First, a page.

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Mural with Blue Brushstroke, 1984

Serigraph
58 3/4 × 28 1/2 in
149.2 × 72.4 cm
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location
Brooklyn
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About the work
ArtWise
Brooklyn
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Foxing and paper breaks present throughout the print.

Foxing and paper breaks present throughout the print.

Roy Lichtenstein
American, 1923–1997
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When American Pop artist Roy Lichtenstein painted Look Mickey in 1961, it set the tone for his career. This primary-color portrait of the cartoon mouse introduced Lichtenstein’s detached and deadpan style at a time when introspective Abstract Expressionism reigned. Mining material from advertisements, comics, and the everyday, Lichtenstein brought what was then a great taboo—commercial art—into the gallery. He stressed the artificiality of his images by painting them as though they’d come from a commercial press, with the flat, single-color Ben-Day dots of the newspaper meticulously rendered by hand using paint and stencils. Later in his career, Lichtenstein extended his source material to art history, including the work of Claude Monet and Pablo Picasso, and experimented with three-dimensional works. Lichtenstein’s use of appropriated imagery has influenced artists such as Richard Prince, Jeff Koons, and Raymond Pettibon.

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view
View in room
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Save
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view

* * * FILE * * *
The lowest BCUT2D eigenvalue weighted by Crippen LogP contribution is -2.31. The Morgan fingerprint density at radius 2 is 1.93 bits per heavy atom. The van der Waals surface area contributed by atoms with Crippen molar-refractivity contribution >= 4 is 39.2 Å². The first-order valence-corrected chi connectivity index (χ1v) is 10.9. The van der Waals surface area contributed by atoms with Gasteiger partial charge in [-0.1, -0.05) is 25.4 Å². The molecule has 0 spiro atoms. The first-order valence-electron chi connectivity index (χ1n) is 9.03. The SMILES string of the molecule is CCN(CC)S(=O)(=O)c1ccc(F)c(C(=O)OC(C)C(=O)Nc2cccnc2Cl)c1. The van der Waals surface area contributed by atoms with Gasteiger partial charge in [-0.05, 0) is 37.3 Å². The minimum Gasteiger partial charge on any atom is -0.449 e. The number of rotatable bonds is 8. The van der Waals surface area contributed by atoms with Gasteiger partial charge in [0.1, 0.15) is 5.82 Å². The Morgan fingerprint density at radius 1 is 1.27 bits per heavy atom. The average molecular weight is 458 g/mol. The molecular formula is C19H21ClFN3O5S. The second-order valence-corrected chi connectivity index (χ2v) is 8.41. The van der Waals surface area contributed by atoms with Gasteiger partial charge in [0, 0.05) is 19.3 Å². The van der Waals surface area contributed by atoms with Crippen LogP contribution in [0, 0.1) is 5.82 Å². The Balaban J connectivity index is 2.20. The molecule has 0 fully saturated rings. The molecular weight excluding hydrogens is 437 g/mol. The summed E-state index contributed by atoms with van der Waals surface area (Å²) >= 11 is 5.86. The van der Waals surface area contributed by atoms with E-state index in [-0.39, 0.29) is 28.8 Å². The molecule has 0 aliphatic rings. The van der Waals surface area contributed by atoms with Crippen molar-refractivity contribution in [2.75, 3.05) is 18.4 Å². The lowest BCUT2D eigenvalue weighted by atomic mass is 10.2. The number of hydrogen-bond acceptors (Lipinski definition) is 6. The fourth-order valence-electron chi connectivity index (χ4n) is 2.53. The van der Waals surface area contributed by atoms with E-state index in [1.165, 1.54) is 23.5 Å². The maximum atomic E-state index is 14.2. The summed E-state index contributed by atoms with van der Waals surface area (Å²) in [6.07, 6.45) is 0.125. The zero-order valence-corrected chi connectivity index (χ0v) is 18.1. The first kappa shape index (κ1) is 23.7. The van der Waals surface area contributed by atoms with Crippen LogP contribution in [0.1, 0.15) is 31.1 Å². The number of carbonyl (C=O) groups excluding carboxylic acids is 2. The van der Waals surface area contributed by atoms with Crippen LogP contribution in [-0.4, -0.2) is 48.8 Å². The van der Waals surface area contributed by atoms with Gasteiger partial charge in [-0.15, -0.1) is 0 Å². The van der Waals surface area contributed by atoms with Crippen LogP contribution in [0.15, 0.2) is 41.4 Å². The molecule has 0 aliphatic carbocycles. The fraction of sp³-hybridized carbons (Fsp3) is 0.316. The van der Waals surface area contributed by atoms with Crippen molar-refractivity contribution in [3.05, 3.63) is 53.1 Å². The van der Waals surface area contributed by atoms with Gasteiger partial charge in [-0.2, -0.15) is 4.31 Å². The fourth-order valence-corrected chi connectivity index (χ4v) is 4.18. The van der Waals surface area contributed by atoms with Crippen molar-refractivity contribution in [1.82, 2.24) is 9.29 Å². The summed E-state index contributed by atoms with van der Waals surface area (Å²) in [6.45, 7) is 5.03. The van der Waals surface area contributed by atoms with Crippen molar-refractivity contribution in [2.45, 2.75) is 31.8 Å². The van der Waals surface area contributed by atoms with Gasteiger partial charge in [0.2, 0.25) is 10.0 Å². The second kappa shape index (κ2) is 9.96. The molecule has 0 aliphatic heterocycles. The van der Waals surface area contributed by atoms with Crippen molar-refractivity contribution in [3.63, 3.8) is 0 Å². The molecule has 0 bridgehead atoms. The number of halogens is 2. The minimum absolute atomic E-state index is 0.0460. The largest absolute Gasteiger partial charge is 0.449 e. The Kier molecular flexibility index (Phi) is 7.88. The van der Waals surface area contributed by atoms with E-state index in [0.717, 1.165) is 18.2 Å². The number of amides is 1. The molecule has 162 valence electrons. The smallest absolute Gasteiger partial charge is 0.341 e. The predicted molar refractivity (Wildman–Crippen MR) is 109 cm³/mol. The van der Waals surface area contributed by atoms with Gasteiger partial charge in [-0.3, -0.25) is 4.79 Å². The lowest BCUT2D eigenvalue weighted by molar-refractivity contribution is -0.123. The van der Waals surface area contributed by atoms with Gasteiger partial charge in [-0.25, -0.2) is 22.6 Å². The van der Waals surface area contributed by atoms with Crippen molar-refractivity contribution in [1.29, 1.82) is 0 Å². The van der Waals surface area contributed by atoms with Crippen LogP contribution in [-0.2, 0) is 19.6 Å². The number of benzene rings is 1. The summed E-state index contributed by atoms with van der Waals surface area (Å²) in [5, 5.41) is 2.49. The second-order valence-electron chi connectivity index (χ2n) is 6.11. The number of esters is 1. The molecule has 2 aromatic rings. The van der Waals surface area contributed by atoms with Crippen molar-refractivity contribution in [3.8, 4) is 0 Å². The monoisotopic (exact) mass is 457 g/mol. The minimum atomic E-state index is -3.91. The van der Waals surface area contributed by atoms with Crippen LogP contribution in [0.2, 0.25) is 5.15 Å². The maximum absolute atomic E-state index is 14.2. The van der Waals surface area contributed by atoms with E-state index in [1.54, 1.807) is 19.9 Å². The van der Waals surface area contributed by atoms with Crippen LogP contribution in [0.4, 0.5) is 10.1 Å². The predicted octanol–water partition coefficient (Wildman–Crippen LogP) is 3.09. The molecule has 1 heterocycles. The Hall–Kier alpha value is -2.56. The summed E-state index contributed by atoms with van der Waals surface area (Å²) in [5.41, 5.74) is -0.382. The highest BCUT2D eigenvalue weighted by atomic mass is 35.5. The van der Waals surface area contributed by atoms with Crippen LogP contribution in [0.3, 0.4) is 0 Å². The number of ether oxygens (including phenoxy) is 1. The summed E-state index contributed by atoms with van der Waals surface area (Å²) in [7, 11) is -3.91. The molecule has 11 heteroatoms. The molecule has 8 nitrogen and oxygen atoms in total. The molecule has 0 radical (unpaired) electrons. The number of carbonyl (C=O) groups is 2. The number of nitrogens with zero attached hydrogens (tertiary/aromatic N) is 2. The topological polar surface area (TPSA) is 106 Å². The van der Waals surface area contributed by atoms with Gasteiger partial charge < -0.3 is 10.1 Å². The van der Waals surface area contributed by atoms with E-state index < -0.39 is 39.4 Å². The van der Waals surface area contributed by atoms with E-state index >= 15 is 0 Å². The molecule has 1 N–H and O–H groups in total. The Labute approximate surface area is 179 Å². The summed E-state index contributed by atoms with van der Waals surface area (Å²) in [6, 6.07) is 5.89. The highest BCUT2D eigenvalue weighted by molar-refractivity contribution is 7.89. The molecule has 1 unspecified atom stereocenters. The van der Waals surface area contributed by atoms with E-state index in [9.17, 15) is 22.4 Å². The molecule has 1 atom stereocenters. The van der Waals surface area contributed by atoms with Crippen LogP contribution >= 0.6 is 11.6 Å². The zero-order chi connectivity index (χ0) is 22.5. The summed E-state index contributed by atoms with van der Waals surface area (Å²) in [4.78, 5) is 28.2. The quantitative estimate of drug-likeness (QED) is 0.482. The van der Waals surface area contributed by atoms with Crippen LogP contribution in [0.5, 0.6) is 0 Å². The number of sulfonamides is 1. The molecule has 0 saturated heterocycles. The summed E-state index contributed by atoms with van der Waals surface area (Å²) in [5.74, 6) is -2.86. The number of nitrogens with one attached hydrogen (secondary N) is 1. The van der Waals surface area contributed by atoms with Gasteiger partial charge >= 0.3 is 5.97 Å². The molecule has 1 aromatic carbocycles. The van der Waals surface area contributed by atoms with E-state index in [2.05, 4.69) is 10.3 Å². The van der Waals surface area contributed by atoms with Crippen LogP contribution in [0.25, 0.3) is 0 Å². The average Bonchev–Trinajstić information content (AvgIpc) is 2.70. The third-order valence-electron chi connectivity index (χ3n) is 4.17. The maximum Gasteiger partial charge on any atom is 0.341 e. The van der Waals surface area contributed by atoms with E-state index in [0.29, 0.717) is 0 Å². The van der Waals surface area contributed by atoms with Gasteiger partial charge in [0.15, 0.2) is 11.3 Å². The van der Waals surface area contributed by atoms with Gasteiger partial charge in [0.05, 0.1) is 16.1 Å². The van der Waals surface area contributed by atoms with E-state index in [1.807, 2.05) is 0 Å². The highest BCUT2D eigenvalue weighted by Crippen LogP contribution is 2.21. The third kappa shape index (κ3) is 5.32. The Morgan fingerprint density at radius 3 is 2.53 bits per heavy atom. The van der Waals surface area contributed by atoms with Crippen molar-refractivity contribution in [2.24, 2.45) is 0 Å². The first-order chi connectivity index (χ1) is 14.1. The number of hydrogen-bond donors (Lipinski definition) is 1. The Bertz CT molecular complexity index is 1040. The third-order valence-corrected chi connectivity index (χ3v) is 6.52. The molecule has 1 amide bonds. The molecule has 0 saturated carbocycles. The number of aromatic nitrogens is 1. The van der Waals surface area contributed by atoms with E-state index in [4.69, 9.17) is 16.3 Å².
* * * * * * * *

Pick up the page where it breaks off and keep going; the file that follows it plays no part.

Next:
View in room
share
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About the work
ArtWise
Brooklyn
Follow

Foxing and paper breaks present throughout the print.

Foxing and paper breaks present throughout the print.

Roy Lichtenstein
American, 1923–1997
Follow

When American Pop artist Roy Lichtenstein painted Look Mickey in 1961, it set the tone for his career. This primary-color portrait of the cartoon mouse introduced Lichtenstein’s detached and deadpan style at a time when introspective Abstract Expressionism reigned. Mining material from advertisements, comics, and the everyday, Lichtenstein brought what was then a great taboo—commercial art—into the gallery. He stressed the artificiality of his images by painting them as though they’d come from a commercial press, with the flat, single-color Ben-Day dots of the newspaper meticulously rendered by hand using paint and stencils. Later in his career, Lichtenstein extended his source material to art history, including the work of Claude Monet and Pablo Picasso, and experimented with three-dimensional works. Lichtenstein’s use of appropriated imagery has influenced artists such as Richard Prince, Jeff Koons, and Raymond Pettibon.

Mural with Blue Brushstroke, 1984

Serigraph
58 3/4 × 28 1/2 in
149.2 × 72.4 cm
Sold
location
Brooklyn
Want to sell a work by this artist? Consign with Artsy.
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